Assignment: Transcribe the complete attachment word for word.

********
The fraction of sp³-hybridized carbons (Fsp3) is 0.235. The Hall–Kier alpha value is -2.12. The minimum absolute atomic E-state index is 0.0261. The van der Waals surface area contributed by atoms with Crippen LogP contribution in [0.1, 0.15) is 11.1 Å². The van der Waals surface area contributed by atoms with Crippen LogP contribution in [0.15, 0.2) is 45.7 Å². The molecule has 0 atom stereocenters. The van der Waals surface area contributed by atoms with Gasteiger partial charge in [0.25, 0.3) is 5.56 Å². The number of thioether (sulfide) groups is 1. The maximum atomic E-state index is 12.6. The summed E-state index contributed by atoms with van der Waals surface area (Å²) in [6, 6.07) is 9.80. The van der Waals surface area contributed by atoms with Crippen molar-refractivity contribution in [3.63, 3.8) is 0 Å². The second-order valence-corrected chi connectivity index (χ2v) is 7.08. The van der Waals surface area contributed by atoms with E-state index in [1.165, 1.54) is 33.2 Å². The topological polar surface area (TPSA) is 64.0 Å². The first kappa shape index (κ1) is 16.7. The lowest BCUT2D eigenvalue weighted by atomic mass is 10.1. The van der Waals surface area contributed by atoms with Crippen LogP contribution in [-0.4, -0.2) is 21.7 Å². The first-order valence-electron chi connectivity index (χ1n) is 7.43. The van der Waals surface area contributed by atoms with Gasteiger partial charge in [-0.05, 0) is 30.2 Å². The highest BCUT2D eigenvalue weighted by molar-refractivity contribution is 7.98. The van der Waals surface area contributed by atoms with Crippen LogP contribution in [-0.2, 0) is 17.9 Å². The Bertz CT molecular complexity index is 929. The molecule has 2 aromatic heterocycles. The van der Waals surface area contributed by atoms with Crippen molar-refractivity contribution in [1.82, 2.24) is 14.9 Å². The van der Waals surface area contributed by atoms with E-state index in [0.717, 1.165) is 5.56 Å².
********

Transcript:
The fraction of sp³-hybridized carbons (Fsp3) is 0.235. The Hall–Kier alpha value is -2.12. The minimum absolute atomic E-state index is 0.0261. The van der Waals surface area contributed by atoms with Crippen LogP contribution in [0.1, 0.15) is 11.1 Å². The van der Waals surface area contributed by atoms with Crippen LogP contribution in [0.15, 0.2) is 45.7 Å². The molecule has 0 atom stereocenters. The van der Waals surface area contributed by atoms with Gasteiger partial charge in [0.25, 0.3) is 5.56 Å². The number of thioether (sulfide) groups is 1. The maximum atomic E-state index is 12.6. The summed E-state index contributed by atoms with van der Waals surface area (Å²) in [6, 6.07) is 9.80. The van der Waals surface area contributed by atoms with Crippen molar-refractivity contribution in [3.63, 3.8) is 0 Å². The second-order valence-corrected chi connectivity index (χ2v) is 7.08. The van der Waals surface area contributed by atoms with E-state index in [1.165, 1.54) is 33.2 Å². The topological polar surface area (TPSA) is 64.0 Å². The first kappa shape index (κ1) is 16.7. The lowest BCUT2D eigenvalue weighted by atomic mass is 10.1. The van der Waals surface area contributed by atoms with Crippen LogP contribution in [-0.4, -0.2) is 21.7 Å². The first-order valence-electron chi connectivity index (χ1n) is 7.43. The van der Waals surface area contributed by atoms with Gasteiger partial charge in [-0.05, 0) is 30.2 Å². The highest BCUT2D eigenvalue weighted by molar-refractivity contribution is 7.98. The van der Waals surface area contributed by atoms with Crippen LogP contribution in [-0.2, 0) is 17.9 Å². The Bertz CT molecular complexity index is 929. The molecule has 2 aromatic heterocycles. The van der Waals surface area contributed by atoms with Crippen molar-refractivity contribution in [1.82, 2.24) is 14.9 Å². The van der Waals surface area contributed by atoms with E-state index in [0.717, 1.165) is 5.56 Å².